The original program was developed based on hundreds of studies conducted by psychologists and researchers exploring the human brain and how it forms habits.

The exact same concepts that make habit-changing programs like CrossFit so popular and effective.

I’ve used the original program as a foundation and made it even better by layering in the foodist philosophy and everything I know about using food and your brain to enhance your life and change your relationship with food forever.

It’s the ultimate starting point for becoming a foodist.

Carol S

“Foodist Kitchen helped me systematize the process of getting food in the house and cooking it in a way where it became almost automatic… I can now buy a week’s worth of food and prepare it without really trying too hard.”           –Carol S.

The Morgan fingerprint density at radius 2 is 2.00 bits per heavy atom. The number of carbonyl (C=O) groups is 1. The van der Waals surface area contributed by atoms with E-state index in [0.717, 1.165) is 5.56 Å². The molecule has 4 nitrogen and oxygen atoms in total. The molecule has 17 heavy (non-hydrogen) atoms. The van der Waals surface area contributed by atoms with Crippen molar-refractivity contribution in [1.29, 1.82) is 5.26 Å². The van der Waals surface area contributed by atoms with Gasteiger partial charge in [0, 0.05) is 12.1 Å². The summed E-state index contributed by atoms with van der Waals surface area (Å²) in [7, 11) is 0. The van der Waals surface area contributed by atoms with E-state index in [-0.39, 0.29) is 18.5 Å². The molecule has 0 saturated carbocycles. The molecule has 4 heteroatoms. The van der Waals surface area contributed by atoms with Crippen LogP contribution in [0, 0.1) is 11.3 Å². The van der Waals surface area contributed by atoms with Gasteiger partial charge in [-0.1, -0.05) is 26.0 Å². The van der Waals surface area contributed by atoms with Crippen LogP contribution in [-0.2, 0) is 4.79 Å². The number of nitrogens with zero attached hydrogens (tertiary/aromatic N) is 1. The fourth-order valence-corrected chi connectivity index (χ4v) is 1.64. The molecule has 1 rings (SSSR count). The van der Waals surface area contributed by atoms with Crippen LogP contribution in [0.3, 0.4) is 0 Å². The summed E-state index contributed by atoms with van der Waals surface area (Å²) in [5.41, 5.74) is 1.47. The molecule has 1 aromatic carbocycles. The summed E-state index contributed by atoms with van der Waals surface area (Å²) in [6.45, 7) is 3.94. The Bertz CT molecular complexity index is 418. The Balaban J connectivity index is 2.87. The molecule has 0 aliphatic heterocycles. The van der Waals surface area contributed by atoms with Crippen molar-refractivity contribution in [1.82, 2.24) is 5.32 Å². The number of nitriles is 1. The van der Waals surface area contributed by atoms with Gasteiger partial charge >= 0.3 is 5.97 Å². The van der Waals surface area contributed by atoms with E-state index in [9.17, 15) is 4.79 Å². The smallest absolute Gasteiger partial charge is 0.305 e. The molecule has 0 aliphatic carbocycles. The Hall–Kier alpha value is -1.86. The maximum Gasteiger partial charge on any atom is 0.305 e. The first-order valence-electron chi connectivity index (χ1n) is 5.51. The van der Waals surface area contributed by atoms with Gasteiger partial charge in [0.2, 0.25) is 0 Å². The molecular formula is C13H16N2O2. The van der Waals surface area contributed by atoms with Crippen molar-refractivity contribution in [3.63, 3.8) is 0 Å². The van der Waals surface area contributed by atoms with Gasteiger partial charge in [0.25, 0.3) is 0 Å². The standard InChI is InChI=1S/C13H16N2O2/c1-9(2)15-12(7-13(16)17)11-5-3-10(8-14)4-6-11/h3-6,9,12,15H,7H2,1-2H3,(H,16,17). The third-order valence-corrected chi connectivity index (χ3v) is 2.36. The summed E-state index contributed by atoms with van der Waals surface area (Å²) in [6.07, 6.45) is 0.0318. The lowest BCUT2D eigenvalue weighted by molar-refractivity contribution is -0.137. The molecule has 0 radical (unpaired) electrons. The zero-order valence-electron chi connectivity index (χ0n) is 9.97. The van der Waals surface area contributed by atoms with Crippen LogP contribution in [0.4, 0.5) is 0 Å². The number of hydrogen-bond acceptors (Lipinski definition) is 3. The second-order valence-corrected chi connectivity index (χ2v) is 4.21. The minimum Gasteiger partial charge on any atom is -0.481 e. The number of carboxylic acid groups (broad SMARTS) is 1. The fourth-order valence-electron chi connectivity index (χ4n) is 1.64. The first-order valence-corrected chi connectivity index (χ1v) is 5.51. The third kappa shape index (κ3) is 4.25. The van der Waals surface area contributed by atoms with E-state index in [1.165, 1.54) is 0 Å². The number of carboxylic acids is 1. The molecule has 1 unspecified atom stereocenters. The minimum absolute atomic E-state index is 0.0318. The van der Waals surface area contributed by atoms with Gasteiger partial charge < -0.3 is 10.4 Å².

Cooking changes everything

The quality of time you spend in the kitchen is just the start of how learning to cook without recipes will change your life.

Health is central to the Foodist Kitchen philosophy

Although I have come to enjoy cooking for its own sake, and for the sense of warmth and connection it brings to my home, eating more Real Food and avoiding processed foods is still my top motivation for cooking.

It’s simply impossible to make the best food decisions on a regular basis unless you can cook and prepare Real Food. Foodist Kitchen will support you on this mission, and help you build meals based on the Foodist Plate.

Foodist Plate
Jenny testimonial headshot

“Now when I’m hungry, I’m going to the kitchen to take a look instead of grabbing my keys. I am by default eating healthier. Based on that, I consider this money very well spent.” –Jenny P.

Cooking saves you money